However, Los Angeles Superior Court Judge Lisa Lench did agree to approve Weinstein’s request to get his missing teeth fixed.
Lawyers for Weinstein had asked the judge to delay the trial until January owing to the release of the Maria Schrader-directed film, “She Said,” which is based on two journalists at The New York Times, Jodi Kantor and Megan Twohey, who exposed Weinstein’s history of abuse and sexual misconduct against women.
The film is being produced by Hollywood actor Brad Pitt and is set to be released on Nov. 18.
Weinstein’s attorneys had argued that publicity surrounding the film could prompt prejudice among prospective jurors in the trial.
“There will be pre-release publicity aimed at ginning up a passionate disdain for Harvey Weinstein,” his attorney Mark Werksman told the New York Post. “This isn’t some indie picture that will quietly vanish from the public scene,” Werksman added while noting that Pitt’s involvement in the film could drum up even more publicity.
Werksman doubled down on his comments to the judge on Monday, stating that his client’s case was “unique” and that Weinstein’s “notoriety and his place in our culture at the center of the firestorm which is the #MeToo movement is real,” Rolling Stone reported. “We’re trying to do everything we can to avoid having a trial when there will be a swirl of adverse publicity toward him” that could “cause prospective jurors to form biases,” his attorney added.
No Plans to Wait out New York Appeal
However, Lench denied the request on Monday, noting that while there could well be a lot of publicity surrounding the film, this was unlikely to impact jurors because she is able to screen and instruct them.
“I don’t think there’s going to be a time when there isn’t media coverage with respect to this case, and if I wait until after this movie comes out, then I’m going to be dealing with a jury panel that has potentially seen it. At least I can instruct the jurors not to watch what may be out there,” she said.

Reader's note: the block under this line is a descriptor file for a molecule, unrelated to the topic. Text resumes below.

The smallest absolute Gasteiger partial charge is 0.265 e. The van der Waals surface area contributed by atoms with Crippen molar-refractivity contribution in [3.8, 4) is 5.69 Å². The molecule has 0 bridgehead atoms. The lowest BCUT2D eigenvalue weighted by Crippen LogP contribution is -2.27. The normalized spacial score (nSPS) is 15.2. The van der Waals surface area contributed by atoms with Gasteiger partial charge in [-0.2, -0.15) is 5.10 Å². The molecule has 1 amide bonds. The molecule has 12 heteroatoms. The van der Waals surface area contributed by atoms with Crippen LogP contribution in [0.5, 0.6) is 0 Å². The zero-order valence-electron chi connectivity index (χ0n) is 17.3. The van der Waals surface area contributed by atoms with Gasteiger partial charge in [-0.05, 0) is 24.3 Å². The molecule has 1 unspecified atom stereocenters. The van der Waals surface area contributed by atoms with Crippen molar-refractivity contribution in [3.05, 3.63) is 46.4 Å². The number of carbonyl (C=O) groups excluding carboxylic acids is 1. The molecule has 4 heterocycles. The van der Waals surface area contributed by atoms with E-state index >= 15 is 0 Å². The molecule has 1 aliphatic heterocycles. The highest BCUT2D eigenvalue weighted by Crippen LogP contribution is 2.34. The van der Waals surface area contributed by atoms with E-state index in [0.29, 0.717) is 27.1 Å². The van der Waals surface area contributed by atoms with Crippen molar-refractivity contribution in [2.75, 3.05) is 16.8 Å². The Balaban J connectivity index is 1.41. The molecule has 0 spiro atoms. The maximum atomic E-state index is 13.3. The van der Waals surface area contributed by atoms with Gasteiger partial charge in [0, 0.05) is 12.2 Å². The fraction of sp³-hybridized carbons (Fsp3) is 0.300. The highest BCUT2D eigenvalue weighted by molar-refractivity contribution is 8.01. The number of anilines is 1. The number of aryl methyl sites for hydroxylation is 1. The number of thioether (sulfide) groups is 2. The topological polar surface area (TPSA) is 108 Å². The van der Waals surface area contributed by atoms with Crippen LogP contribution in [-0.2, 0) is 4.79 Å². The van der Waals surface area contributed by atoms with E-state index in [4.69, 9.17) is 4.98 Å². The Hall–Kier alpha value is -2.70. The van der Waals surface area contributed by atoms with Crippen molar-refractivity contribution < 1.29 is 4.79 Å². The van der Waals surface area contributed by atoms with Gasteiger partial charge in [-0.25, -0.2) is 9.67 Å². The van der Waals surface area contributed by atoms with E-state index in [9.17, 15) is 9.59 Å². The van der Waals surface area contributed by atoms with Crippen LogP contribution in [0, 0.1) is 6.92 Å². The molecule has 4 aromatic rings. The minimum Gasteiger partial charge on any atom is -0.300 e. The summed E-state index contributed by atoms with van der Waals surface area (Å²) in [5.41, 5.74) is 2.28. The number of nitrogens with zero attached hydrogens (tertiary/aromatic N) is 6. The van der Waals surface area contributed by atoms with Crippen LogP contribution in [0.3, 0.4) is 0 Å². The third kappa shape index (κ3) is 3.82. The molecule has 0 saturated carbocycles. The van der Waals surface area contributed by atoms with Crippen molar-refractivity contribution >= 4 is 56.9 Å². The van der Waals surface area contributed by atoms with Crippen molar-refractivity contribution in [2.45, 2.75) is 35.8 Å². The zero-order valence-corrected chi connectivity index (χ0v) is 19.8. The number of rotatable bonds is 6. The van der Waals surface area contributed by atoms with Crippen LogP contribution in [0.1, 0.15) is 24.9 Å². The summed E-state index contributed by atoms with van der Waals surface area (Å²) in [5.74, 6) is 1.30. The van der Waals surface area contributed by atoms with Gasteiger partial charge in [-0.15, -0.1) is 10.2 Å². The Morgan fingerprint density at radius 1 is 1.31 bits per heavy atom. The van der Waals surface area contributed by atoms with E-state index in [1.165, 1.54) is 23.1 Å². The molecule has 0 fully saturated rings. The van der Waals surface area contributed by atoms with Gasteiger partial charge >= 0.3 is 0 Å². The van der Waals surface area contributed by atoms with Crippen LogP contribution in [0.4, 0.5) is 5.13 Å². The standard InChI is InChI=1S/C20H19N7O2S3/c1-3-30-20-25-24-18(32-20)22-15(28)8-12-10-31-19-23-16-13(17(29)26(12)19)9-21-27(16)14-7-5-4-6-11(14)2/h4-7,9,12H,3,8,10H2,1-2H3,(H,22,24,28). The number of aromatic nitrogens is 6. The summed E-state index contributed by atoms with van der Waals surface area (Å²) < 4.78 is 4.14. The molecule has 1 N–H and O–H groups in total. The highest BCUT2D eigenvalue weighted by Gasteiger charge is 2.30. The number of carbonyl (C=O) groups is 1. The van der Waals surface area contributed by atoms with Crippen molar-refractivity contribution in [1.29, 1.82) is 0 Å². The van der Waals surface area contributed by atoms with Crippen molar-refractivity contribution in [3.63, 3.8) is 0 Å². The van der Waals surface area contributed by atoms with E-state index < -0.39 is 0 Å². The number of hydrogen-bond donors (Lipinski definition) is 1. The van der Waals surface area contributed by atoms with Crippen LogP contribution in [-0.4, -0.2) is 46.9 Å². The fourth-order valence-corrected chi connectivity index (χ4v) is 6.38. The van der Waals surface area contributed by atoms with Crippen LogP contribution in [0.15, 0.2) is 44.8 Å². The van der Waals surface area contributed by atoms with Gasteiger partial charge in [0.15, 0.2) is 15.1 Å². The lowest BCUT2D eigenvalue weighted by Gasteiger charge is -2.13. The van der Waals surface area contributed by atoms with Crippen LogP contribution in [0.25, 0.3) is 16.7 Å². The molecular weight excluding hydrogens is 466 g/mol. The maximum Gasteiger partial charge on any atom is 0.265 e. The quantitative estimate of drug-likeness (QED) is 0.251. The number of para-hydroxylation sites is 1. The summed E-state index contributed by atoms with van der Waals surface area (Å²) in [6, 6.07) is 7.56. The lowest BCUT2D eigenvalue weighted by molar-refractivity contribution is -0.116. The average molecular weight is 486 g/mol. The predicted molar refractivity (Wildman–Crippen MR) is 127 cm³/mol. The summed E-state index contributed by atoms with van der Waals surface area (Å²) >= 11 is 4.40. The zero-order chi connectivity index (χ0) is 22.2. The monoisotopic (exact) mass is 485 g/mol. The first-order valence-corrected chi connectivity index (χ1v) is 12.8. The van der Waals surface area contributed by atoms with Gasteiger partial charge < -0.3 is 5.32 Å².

Lawyers for Weinstein, in requesting a delay to the trial, had also cited New York’s highest court decision on Weinstein’s appeal of his 2020 rape and sexual assault conviction in Manhattan as another reason for the delay.
Chief Judge Janet DiFiore of the New York State Court of Appeals “granted leave to appeal” on Aug. 19.
“In light of the New York Court of Appeal’s decision to reconsider whether Mr. Weinstein’s case could be reversed, we wanted to postpone his trial here in order to eliminate the horrendous prejudice to him on his trial here in LA,” Werksman told the New York Post.
However, the judge dismissed that argument, stating that she has no plans to wait out the newly-revived New York appeal.
“To try and maneuver around what they may do [in New York] is problematic for me,” she said.
The judge did, however, agree that Weinstein could receive “restorative” dental work to replace missing and rotting teeth ahead of the trial to ensure that “he doesn’t look indigent and unkempt.”
Weinstein, 70, was convicted of sex crimes including third-degree rape and a criminal sexual act in the first degree in February 2020. He was sentenced to 23 years in state prison and extradited to a Los Angeles jail last year where he is currently awaiting trial scheduled for Oct. 7.
Five women have accused him of sexually assaulting them between 2004 and 2013.
Weinstein has claimed he is innocent.